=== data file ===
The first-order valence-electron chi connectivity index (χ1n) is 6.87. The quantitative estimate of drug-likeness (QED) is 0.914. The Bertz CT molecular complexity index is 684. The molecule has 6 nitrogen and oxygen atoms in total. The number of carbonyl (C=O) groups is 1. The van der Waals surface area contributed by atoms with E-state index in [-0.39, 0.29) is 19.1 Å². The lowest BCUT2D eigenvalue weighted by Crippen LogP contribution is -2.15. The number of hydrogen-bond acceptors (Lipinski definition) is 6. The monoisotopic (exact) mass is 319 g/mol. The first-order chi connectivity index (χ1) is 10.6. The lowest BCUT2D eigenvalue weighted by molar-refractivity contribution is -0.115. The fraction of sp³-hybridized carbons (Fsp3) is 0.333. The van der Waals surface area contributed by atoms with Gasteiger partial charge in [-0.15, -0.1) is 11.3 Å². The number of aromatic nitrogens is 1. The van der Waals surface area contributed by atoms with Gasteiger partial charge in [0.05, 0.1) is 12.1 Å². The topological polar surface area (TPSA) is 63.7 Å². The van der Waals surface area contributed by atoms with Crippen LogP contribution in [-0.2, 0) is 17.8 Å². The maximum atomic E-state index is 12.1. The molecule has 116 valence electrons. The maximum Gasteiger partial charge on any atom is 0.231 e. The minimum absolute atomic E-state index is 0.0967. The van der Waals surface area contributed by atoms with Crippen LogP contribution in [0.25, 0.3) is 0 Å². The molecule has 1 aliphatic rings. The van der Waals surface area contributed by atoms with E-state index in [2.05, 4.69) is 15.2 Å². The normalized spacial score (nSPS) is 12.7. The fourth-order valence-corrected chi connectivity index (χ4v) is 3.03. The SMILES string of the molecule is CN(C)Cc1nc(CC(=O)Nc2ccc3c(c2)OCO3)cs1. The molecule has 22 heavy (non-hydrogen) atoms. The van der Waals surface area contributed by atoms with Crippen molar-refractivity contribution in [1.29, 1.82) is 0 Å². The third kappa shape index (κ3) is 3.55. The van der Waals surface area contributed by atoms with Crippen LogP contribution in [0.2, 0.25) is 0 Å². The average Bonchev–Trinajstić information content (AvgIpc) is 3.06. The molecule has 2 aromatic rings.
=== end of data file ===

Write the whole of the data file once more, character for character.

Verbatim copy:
The first-order valence-electron chi connectivity index (χ1n) is 6.87. The quantitative estimate of drug-likeness (QED) is 0.914. The Bertz CT molecular complexity index is 684. The molecule has 6 nitrogen and oxygen atoms in total. The number of carbonyl (C=O) groups is 1. The van der Waals surface area contributed by atoms with E-state index in [-0.39, 0.29) is 19.1 Å². The lowest BCUT2D eigenvalue weighted by Crippen LogP contribution is -2.15. The number of hydrogen-bond acceptors (Lipinski definition) is 6. The monoisotopic (exact) mass is 319 g/mol. The first-order chi connectivity index (χ1) is 10.6. The lowest BCUT2D eigenvalue weighted by molar-refractivity contribution is -0.115. The fraction of sp³-hybridized carbons (Fsp3) is 0.333. The van der Waals surface area contributed by atoms with Gasteiger partial charge in [-0.15, -0.1) is 11.3 Å². The number of aromatic nitrogens is 1. The van der Waals surface area contributed by atoms with Gasteiger partial charge in [0.05, 0.1) is 12.1 Å². The topological polar surface area (TPSA) is 63.7 Å². The van der Waals surface area contributed by atoms with Crippen LogP contribution in [-0.2, 0) is 17.8 Å². The maximum atomic E-state index is 12.1. The molecule has 116 valence electrons. The maximum Gasteiger partial charge on any atom is 0.231 e. The minimum absolute atomic E-state index is 0.0967. The van der Waals surface area contributed by atoms with Crippen LogP contribution in [0.25, 0.3) is 0 Å². The molecule has 1 aliphatic rings. The van der Waals surface area contributed by atoms with E-state index in [2.05, 4.69) is 15.2 Å². The normalized spacial score (nSPS) is 12.7. The fourth-order valence-corrected chi connectivity index (χ4v) is 3.03. The SMILES string of the molecule is CN(C)Cc1nc(CC(=O)Nc2ccc3c(c2)OCO3)cs1. The molecule has 22 heavy (non-hydrogen) atoms. The van der Waals surface area contributed by atoms with Crippen molar-refractivity contribution in [1.29, 1.82) is 0 Å². The third kappa shape index (κ3) is 3.55. The van der Waals surface area contributed by atoms with Crippen LogP contribution in [0.2, 0.25) is 0 Å². The average Bonchev–Trinajstić information content (AvgIpc) is 3.06. The molecule has 2 aromatic rings.